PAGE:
Snip Snip. That’s the Sound of the Red Dawn Remake Getting its Balls Cut Off.

In MGM’s long-delayed remake of “Red Dawn”, the villains are the Chinese, replacing the Russians of the ’80s original. Which makes sense. They’re huge — population-wise, economics-wise, and military-wise. Who else would have the stones (and the resources) to invade the good ol USA but the Chinese?

Unless, of course, you’re trying to sell the remake to Asia (and specifically the 1.3 billion potential Chinese moviegoers), in which case, uh, the North Koreans make more sense as villains. Wait, what? How could a country that can barely keep its lights on at night launch a full-scale (and apparently successful) invasion of the United States of America? Um, super secret North Korean kung fu?

Not quite, but that’s the word from the LATimes, who reports that because MGM doesn’t want to piss off our Chinese overlords (er, I mean, the Chinese Government), they’ve now gone back and digitally erased all signs and symbols of Chinese presence in the invasion. Likewise, original dialogue that pointed to the invaders being Chinese have now been altered to point fingers at the North Koreans instead.

So what does all this mean?

People close to the picture said the changes will cost less than $1 million and involve changing an opening sequence summarizing the story’s fictional backdrop, re-editing two scenes and using digital technology to transform many Chinese symbols to Korean. It’s impossible to eliminate all references to China, the people said, though the changes will give North Korea a much larger role in the coalition that invades the U.S.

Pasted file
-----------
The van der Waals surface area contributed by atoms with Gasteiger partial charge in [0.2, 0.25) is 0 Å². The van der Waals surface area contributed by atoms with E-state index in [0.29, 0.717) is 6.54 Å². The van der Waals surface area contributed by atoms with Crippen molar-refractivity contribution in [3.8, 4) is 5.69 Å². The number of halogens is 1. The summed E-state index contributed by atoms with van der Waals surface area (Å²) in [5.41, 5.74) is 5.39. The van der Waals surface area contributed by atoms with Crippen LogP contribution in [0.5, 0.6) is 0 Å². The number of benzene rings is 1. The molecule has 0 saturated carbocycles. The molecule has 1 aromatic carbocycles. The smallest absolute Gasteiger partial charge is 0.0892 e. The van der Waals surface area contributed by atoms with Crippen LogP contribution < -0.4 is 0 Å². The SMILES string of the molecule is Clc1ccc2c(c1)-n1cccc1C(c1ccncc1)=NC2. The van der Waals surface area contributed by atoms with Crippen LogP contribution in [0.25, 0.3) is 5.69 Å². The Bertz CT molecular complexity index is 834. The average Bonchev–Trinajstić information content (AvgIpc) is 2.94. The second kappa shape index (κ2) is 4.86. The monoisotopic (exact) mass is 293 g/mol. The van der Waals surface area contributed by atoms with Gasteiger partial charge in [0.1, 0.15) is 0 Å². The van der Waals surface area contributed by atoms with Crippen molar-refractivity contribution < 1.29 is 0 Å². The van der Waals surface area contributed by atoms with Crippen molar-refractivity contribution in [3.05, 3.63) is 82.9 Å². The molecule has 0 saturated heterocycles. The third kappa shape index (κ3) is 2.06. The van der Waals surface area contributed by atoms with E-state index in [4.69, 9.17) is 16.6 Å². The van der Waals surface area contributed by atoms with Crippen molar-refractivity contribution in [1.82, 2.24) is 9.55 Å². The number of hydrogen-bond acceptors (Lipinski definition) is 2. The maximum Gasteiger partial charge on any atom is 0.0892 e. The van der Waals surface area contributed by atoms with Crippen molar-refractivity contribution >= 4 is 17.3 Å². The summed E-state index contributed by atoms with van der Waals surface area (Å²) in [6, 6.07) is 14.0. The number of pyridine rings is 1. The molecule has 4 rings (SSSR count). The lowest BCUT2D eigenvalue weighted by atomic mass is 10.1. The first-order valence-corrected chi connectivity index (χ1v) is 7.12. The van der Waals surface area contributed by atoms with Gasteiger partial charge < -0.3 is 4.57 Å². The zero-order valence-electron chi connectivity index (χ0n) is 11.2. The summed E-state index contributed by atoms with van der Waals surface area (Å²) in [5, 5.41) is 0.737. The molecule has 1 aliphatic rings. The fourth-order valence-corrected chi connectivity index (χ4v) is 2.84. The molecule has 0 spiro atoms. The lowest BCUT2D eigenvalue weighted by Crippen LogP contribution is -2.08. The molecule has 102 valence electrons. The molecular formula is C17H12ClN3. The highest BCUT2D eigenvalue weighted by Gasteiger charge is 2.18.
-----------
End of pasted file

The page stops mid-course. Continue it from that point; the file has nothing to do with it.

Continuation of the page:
“We were initially very reluctant to make any changes,” said Tripp Vinson, one of the movie’s producers. “But after careful consideration we constructed a way to make a scarier, smarter and more dangerous ‘Red Dawn’ that we believe improves the movie.”

On the one hand, I admire Vinson and MGM for realizing they’re in the business of making money, so they’re hedging their bets as much as possible given how huge a market China has become, even though China hasn’t actually said a word to them on the subject matter. Although they’ve easily made their “displeasure” known in the past. On the other hand, it must be hard to walk around without balls.

Then again, the whole thing could be moot. Word is, MGM is having a hell of a time getting someone to distribute the movie, which may mean it could very well end up as one heck of an expensive direct-to-DVD movie. Or it could be locked away in a vault somewhere. The latter option might be for the best. Who wants to see a neutered movie, anyway? At this point, it’ll just be sad.

The film was directed by Dan Bradley, who is making his feature film debut. I’m really curious to hear what he says about this, but so far, he’s keeping quiet.

So does this mean the Chinese REALLY does want to be our friends?